Diet and feeding in the Cape Cobra, Naja nivea

Published in: African Journal of Herpetology
Volume 66, issue 2, 2017 , pages: 147–153
DOI: 10.1080/21564574.2017.1388297
Author(s): Inshaaf LaylooDepartment of Biodiversity and Conservation Biology, South Africa, Caitlin SmithDepartment of Biodiversity and Conservation Biology, South Africa, Bryan MaritzDepartment of Biodiversity and Conservation Biology, South Africa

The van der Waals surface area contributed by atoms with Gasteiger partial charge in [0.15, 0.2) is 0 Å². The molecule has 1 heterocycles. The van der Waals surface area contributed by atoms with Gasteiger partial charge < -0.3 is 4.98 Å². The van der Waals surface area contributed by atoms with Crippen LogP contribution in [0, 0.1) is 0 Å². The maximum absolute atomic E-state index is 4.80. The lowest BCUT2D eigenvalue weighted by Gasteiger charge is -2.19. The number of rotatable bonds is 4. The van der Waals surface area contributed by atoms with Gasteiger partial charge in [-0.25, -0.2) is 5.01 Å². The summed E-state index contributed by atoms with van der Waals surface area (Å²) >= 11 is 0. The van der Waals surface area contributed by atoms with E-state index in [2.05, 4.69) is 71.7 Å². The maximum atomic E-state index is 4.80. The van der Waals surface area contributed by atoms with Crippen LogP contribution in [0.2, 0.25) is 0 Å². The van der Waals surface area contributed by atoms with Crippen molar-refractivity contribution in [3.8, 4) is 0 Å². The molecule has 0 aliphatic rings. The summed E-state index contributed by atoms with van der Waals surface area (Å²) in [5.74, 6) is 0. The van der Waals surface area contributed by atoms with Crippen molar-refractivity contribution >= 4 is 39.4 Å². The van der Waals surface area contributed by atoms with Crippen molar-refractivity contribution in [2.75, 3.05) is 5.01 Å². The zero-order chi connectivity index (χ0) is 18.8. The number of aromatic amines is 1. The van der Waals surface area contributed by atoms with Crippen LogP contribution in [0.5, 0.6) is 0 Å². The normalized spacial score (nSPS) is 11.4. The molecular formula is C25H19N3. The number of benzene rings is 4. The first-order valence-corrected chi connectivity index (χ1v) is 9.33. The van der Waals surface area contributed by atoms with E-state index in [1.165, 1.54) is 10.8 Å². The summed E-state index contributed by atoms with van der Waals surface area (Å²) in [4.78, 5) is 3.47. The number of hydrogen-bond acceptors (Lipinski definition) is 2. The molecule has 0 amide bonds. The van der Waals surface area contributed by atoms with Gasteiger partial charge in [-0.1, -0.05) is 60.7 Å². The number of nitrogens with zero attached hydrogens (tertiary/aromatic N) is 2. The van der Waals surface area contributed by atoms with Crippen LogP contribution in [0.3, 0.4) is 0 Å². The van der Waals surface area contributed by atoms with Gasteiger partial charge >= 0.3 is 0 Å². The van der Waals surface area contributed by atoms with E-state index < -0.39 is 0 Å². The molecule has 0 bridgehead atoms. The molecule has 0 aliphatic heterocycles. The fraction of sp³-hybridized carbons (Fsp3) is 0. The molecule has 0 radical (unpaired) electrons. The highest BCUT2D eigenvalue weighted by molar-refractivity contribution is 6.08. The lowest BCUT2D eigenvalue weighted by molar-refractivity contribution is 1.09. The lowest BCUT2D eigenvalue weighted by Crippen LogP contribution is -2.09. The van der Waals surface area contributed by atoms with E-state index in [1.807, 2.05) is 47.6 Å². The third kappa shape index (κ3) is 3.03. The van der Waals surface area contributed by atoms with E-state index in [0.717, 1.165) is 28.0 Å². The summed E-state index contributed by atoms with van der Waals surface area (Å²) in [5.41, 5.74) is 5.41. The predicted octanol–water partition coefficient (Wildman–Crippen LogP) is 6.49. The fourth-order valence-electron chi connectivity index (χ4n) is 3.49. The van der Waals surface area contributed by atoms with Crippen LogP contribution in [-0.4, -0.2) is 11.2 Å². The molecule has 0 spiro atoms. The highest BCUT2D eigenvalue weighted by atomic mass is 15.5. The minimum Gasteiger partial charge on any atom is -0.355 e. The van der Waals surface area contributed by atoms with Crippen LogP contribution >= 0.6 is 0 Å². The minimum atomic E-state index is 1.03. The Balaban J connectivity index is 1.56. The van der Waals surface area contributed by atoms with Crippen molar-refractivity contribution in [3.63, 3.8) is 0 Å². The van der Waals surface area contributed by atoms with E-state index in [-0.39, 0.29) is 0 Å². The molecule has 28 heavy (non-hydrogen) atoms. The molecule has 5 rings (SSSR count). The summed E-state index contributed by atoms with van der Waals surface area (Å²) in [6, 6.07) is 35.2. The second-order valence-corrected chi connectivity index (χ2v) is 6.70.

It is widely reported that African cobras (genus Naja) are generalist predators, but examination of formal literature yields relatively little evidence of this for most species. Here, we review the diet of cape cobras (Naja nivea) based on examination of museum specimens, an extensive literature review, and social media reported natural history observations. We quantify dietary niche breadth and test the hypothesis that cape cobras are generalist predators. Additionally, we test the hypotheses that diet varies significantly (1) across biomes, and (2) across winter, summer and year-round rainfall regions. We gathered 101 feeding records for cape cobras and based on family-level prey frequencies calculated Levins’ measure of niche breadth as B = 6.57, which we standardised to BA = 0.29. We found no association between prey classes and biomes or rainfall region. Our data indicate that cape cobras consume a wide range of vertebrate prey from all four tetrapod classes, including a large number and diversity of snakes. Our findings suggest that cape cobras may be involved in several important ecological processes. Moreover, our study demonstrates the utility and value of collating natural history observations reported on social media platforms.

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